Archive for March, 2012

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And now, a quick word from our sponsors.

March 13, 2012

Well, not really.  Because no one actually sponsors me in the advertising-monetary-sense of the word.  But sponsor in the legislative sense, or the religious sense, or the 12 step program sense?  Yes.  You, dear readers, do sponsor me, support me.  I take a leap of faith by writing, and then sharing it with you.  You, in turn, take a leap that reading it will be worth your time and reflection.  And sometimes, you are touched deeply enough to respond.  I was reminded recently in my graduate studies that the creative process is incomplete without the presence of the audience.  That the human need to express ourselves artistically comes full circle only when both yin and yang are there.  And so in the great coincidence of timeliness, I received from one of my readers, a blogging award.  But it isn’t just an Elvis ‘thank you, thank you very much’ kind of award, it is a reveal a part of yourself award, a pay it forward award.

So here’s the scoop.  I need to tell her (and you) seven things about myself, and then pass the award on to other bloggers.

Seven things about me…

  1. Can I be done yet?  I really dislike listing things about who I am.  Hmm…I think that counts for one of them.
  2. One of the most meaningful days of my life occurred a few summers ago when we were able to spend time with my French host family after losing touch nearly 20 years ago.  The day was magical.  Here we all are.  I’ll never forget the feeling of being able to tell them how much they meant to me, how much my living with them in high school changed me, how much of them I carry with me each day.  It is true we cannot go back to the past, but it is never too late to return and say thank you.
  3. Growing up, Emily was not a common name.  So every time I am in the grocery store and hear a parent say it with a sharp tone I whirl around and instantly blush, assuming I have done something wrong.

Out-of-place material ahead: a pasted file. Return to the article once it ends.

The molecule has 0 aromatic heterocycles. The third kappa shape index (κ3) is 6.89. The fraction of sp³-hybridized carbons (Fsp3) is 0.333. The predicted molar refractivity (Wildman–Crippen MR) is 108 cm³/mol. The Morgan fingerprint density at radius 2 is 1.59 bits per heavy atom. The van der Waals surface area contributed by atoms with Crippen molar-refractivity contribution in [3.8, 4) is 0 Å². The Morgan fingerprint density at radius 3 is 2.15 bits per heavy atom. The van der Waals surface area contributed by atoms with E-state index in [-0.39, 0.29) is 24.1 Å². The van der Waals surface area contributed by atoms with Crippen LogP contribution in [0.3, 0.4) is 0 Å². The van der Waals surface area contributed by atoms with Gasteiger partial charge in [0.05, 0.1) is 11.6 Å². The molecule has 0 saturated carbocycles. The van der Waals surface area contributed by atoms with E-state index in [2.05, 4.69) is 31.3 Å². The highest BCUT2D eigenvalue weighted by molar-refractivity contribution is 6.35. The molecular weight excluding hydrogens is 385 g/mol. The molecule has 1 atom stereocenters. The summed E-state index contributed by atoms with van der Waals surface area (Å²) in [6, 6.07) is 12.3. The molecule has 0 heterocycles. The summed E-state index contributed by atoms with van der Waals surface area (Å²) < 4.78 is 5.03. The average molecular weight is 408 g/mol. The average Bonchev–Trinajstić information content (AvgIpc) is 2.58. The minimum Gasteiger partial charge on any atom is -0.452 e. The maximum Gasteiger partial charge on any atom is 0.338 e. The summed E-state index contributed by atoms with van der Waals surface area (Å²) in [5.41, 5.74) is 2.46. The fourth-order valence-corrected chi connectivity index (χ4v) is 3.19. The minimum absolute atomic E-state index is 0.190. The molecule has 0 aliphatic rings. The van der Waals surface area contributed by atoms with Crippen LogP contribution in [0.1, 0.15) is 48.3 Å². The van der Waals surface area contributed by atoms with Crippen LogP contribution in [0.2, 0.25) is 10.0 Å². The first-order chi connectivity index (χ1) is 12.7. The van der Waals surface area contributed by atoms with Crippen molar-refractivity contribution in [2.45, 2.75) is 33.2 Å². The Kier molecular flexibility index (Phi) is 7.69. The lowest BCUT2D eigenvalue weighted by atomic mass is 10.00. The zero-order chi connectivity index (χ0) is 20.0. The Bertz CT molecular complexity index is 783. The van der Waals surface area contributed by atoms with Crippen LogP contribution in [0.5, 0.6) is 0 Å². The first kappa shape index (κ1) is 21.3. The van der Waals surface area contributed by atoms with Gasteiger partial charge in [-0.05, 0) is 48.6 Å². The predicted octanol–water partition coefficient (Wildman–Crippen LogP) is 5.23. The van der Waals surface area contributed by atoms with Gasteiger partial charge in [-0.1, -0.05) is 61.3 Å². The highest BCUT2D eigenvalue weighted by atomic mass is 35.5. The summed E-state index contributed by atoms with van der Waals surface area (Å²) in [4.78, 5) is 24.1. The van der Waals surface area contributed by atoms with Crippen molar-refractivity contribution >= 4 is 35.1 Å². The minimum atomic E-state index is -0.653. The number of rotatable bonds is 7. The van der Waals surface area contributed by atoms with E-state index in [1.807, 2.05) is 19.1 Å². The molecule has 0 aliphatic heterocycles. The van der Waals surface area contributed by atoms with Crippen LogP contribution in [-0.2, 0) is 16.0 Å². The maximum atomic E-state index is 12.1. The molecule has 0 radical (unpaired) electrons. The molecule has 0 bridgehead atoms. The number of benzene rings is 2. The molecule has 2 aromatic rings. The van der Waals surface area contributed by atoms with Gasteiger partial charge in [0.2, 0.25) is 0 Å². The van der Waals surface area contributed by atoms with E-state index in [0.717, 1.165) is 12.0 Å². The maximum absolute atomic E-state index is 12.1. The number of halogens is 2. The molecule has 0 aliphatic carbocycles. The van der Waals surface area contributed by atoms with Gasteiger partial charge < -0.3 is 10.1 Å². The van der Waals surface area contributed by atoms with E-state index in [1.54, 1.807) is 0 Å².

4. One thing I swore I would never ever do is work for myself.  And now I am in the process of launching my own business as a parent coach….which leads to number 5…
  5. Being over 40 is absolutely fabulous.  I love that I have learned to embrace new adventures no matter what…but number 4 also ties to…
  6. Stress nightmares.  Mine, since childhood, has involved The Count from Sesame Street.  He is chasing me as we both run under water along the ocean floor and he is calling out ‘one, one wonderful clam, ah ah ah…two, three, four, five wonderful clams’…which predisposes me to not being very fond of the whole vampire fad.
  7. I watched ‘16 Candles’ for 16th time on my 16th birthday.  Back in the days of video rentals, that took some planning.  And I’ve always wondered…if you leaned that far over a cake with all of those candles, wouldn’t it be incredibly, uncomfortably hot?  Surprisingly, I’ve never done the science experiment and tried it.  On the other hand, Jake Ryan never showed up at my sister’s wedding, either.  (on the other, other hand, I don’t have a sister, which may be why my life never turned out like Molly Ringwald’s).

And now for the blogs I read and love.  Blogs that ask me to consider, stretch and grow in new ways long after I turn off the screen.  So check them out…(list is in no particular order)

  1. jeffmcclenahan.wordpress.com Jeff is an amazing guy, and a new blogger, check him out now and you can say you knew him back when he began.  He’ll change the way you look at the little creatures in life.
  2. ethics4adigitalworld.org  Two educators I highly admire focusing, as they say, “Resources and discussion for parents, teachers and young people navigating the evolving landscape of the digital world.”
  3. nancylevin.com/category/blog  Nancy is a brave woman walking a new path in her life, and she shares it with us in poetry.
  4. momastery.com/blog Glennon builds her life as a woman, mother, wife every day.  She makes me laugh.  She makes me cry.  She has incredible faith, belief in the process of life, and in the rest of us.